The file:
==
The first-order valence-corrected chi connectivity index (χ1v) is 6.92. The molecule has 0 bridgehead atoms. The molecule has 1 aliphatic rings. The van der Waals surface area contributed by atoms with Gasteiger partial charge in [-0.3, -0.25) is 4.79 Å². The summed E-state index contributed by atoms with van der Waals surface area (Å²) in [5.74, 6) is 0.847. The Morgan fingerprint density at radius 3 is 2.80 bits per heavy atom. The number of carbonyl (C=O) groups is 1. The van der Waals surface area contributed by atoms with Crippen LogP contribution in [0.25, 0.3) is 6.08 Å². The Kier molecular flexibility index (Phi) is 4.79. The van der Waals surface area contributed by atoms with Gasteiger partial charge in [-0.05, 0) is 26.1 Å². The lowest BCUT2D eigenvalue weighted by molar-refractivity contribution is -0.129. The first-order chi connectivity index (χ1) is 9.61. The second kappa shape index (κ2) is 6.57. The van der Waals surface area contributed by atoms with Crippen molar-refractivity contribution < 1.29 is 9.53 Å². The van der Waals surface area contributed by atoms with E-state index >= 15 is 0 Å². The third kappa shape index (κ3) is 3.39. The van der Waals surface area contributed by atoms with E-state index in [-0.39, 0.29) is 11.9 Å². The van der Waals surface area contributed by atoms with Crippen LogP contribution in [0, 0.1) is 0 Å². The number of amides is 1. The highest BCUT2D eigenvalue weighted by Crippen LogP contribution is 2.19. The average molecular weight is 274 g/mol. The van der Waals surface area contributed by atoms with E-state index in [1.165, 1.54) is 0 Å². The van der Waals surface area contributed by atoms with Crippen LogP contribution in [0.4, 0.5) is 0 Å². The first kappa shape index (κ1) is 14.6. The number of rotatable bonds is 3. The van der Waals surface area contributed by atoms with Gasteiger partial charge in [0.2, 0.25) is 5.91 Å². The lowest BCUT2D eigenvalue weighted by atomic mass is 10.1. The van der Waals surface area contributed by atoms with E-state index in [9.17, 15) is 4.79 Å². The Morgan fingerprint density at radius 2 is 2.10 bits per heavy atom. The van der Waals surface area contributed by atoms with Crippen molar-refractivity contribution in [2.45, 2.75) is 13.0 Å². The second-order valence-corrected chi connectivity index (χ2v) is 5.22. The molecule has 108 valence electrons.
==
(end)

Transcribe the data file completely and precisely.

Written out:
The first-order valence-corrected chi connectivity index (χ1v) is 6.92. The molecule has 0 bridgehead atoms. The molecule has 1 aliphatic rings. The van der Waals surface area contributed by atoms with Gasteiger partial charge in [-0.3, -0.25) is 4.79 Å². The summed E-state index contributed by atoms with van der Waals surface area (Å²) in [5.74, 6) is 0.847. The Morgan fingerprint density at radius 3 is 2.80 bits per heavy atom. The number of carbonyl (C=O) groups is 1. The van der Waals surface area contributed by atoms with Crippen LogP contribution in [0.25, 0.3) is 6.08 Å². The Kier molecular flexibility index (Phi) is 4.79. The van der Waals surface area contributed by atoms with Gasteiger partial charge in [-0.05, 0) is 26.1 Å². The lowest BCUT2D eigenvalue weighted by molar-refractivity contribution is -0.129. The first-order chi connectivity index (χ1) is 9.61. The second kappa shape index (κ2) is 6.57. The van der Waals surface area contributed by atoms with Crippen molar-refractivity contribution < 1.29 is 9.53 Å². The van der Waals surface area contributed by atoms with E-state index >= 15 is 0 Å². The third kappa shape index (κ3) is 3.39. The van der Waals surface area contributed by atoms with E-state index in [-0.39, 0.29) is 11.9 Å². The van der Waals surface area contributed by atoms with Crippen LogP contribution in [0, 0.1) is 0 Å². The number of amides is 1. The highest BCUT2D eigenvalue weighted by Crippen LogP contribution is 2.19. The average molecular weight is 274 g/mol. The van der Waals surface area contributed by atoms with E-state index in [1.165, 1.54) is 0 Å². The van der Waals surface area contributed by atoms with Crippen LogP contribution in [0.4, 0.5) is 0 Å². The first kappa shape index (κ1) is 14.6. The number of rotatable bonds is 3. The van der Waals surface area contributed by atoms with Gasteiger partial charge in [0.2, 0.25) is 5.91 Å². The lowest BCUT2D eigenvalue weighted by atomic mass is 10.1. The van der Waals surface area contributed by atoms with E-state index in [9.17, 15) is 4.79 Å². The Morgan fingerprint density at radius 2 is 2.10 bits per heavy atom. The van der Waals surface area contributed by atoms with Crippen molar-refractivity contribution in [2.45, 2.75) is 13.0 Å². The second-order valence-corrected chi connectivity index (χ2v) is 5.22. The molecule has 108 valence electrons.